Retailers who take a holistic approach to measuring the benefits of new store designs are most successful in accurately quantifying the bottom-line results, according to new research from EWI Worldwide and A.R.E. (the Association for Retail Environments).
The research, published in a special 16-page report in the January/February issue of A.R.E.’s Retail Environments magazine, analyzed data gleaned from retailers’ annual reports and press coverage combined with retail survey results.
“Guiding and measuring uncharted changes in how stores work and look will be vital to the industry in the next few years,” said Janis Healy, EWI’s VP of Retail Strategy. “The Millennial generation is fundamentally different from retailers’ traditional Boomer shopper. Understanding their expectations and designing stores to appeal to them is not optional.”
Nearly 90% of retailers surveyed by A.R.E. are expecting to redesign stores in the next two to five years. In considering what those stores will look like, and what the investment and expected ROI will be, EWI and A.R.E. suggest that the old formula for calculating ROI—(gains from investment minus cost of investment) divided by cost of investment—is only partly helpful.
The study shows that the most compelling reasons for redesign are subjective: gaining a competitive edge by differentiating from other retailers; appealing more to current customers; providing a better customer experience through all channels including the store; and providing a better customer journey through in-store navigation.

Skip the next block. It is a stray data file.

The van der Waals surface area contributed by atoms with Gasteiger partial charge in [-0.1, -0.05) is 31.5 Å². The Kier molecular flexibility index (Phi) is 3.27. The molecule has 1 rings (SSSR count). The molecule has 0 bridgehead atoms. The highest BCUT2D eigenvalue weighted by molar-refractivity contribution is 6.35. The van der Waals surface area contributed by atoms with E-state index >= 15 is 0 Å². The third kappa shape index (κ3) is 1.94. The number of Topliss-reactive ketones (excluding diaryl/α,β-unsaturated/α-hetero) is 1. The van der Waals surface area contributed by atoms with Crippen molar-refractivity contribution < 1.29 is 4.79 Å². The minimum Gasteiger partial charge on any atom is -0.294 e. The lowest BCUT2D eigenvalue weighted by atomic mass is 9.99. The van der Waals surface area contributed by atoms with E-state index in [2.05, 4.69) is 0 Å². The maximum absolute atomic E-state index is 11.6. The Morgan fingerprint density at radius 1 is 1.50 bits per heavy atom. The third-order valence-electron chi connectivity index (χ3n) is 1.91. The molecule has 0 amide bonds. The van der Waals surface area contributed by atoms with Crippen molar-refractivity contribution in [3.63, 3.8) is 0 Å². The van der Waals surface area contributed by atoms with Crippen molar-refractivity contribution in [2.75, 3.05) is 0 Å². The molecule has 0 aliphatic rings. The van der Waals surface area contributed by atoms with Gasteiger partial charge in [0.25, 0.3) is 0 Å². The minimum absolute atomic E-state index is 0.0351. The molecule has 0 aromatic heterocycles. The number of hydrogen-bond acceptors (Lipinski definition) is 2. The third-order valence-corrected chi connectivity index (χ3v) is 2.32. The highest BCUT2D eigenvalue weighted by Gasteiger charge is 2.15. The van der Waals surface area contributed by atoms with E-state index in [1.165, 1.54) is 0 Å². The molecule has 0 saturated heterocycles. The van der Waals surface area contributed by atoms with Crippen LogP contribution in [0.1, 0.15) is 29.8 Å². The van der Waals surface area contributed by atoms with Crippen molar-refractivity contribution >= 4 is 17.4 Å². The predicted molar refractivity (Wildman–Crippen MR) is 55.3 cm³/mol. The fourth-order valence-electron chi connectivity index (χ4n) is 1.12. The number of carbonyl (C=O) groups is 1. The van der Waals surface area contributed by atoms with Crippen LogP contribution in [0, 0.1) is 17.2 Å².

“Those goals have long been considered important, but impossible to measure in the same way that sales per square foot can be calculated,” said Angela Schrubbe, EWI’s Market Intelligence Strategist. “Nor has it been considered possible to isolate store design from other factors contributing to a store’s success.”
Because all of these factors are prompted by customer demand rather than retailer intuition, acting on them is imperative, researchers found.
The good news: The data shows that measurements designed to test results for traditional, objective goals also can be used to measure progress toward new, subjective goals. This data can then be combined with nontraditional metrics to help retailers evaluate and target their store designs.
The researchers call this “holistic approach” to measuring ROI an “ironclad framework for success.”
In addition to being published in the January/February issue of Retail Environments, the report will be available on Insights.RetailEnvironments.org and EWIWorldwide.com. A.R.E. is expanding its ROI Resource Center to include the report as well as a searchable database of all the referenced case studies.
“Advancing the retail environments industry is core to our mission,” said A.R.E. Executive Director Todd Dittman. “Accurately measuring the benefits of store design is an important factor in the industry’s success, and we have put considerable resources behind this effort, as has EWI Worldwide.”
To ensure retailers fully understand the approach and to provide the tools for them to put it to work, A.R.E. is sponsoring a major GlobalShop Conference session. The session, “The ROI Advantage–How To Get Your Store Design Project Approved,” will be moderated by A.R.E.’s Director of Membership Karen Schaffner. On the panel: Janis Healy, Angela Hoekstra Gearhart of Select Comfort, and Julie Swanson of Car Toys.
A.R.E.’s regional Shoptalk series also will be expanded to include a workshop on ROI and will visit eight cities in 2015: Miami, Los Angeles, San Francisco, New York, Montreal, Cincinnati, Seattle and Dallas.